Findings From Audiovisual Metadata Platform Pilot Development (AMPPD) Project Now Available in New Whitepaper
This report documents the experience and findings of the Audiovisual Metadata Platform Pilot Development (AMPPD) project, which has worked to enable more efficient generation of metadata to support discovery and use of digitized and born-digital audio and moving image collections. The AMPPD project was carried out by partners Indiana University Libraries, AVP, University of Texas at Austin, and New York Public Library between 2018-2021.
From the Report:
Since October 2018, the U Libraries in collaboration with the University of Texas at Austin, information innovation company AVP,5 and NYPL-have worked to help address these challenges through the creation of an open-source software platform known as AMP (Audiovisual Metadata Platform), 5 which is designed to enable more efficient generation of metadata to support discovery and use of digitized and born-digital audio and moving image collections. This project and the planning project that preceded it in 2017 have been generously supported by the Andrew W. Mellon Foundation, with substantial in-kind staff and computing contributions from IU.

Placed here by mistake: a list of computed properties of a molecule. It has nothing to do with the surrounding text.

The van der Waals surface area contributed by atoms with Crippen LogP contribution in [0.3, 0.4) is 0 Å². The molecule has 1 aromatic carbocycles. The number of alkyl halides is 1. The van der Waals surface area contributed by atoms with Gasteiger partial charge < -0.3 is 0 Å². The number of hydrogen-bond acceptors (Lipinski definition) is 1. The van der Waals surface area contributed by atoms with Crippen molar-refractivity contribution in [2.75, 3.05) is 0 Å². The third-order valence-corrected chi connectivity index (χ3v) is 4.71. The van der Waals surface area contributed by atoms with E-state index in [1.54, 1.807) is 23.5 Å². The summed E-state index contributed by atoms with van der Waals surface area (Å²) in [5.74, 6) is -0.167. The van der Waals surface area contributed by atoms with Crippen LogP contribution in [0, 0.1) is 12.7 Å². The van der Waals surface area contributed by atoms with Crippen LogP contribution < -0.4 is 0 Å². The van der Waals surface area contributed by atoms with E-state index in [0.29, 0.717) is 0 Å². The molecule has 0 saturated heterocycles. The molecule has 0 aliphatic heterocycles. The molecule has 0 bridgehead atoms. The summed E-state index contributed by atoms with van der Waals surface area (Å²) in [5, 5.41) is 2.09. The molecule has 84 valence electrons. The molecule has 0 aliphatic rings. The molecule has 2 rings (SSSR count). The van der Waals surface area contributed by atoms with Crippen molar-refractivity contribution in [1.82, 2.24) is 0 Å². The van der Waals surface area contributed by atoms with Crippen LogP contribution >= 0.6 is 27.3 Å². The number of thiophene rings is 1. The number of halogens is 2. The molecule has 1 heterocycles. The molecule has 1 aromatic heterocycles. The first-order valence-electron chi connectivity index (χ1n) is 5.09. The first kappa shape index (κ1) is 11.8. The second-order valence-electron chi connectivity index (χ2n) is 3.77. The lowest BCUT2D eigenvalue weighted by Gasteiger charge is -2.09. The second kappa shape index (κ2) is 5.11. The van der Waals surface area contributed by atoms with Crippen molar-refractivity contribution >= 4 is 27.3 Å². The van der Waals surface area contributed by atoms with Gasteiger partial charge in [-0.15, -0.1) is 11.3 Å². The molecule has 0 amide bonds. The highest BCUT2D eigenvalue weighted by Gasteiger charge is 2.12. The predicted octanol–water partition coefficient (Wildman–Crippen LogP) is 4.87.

The overarching goal of the Audiovisual Metadata Platform Pilot Development (AMPPD) project, which took place from October 2018 through June 2021, was to develop enough of the AMP system to be able to pilot test it using two audiovisual (AV) collections from IU and a third collection from NYPL. The project team has developed a software system that harnesses the Galaxy workflow engine,’ originally developed for data processing workflows in computational genomics, to design and execute custom workflows for metadata and feature extraction from AV files.
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About Gary Price
Gary Price (email@example.com) is a librarian, writer, consultant, and frequent conference speaker based in the Washington D.C. metro area. He earned his MLIS degree from Wayne State University in Detroit. Price has won several awards including the SLA Innovations in Technology Award and Alumnus of the Year from the Wayne St. University Library and Information Science Program. From 2006-2009 he was Director of Online Information Services at Ask.com.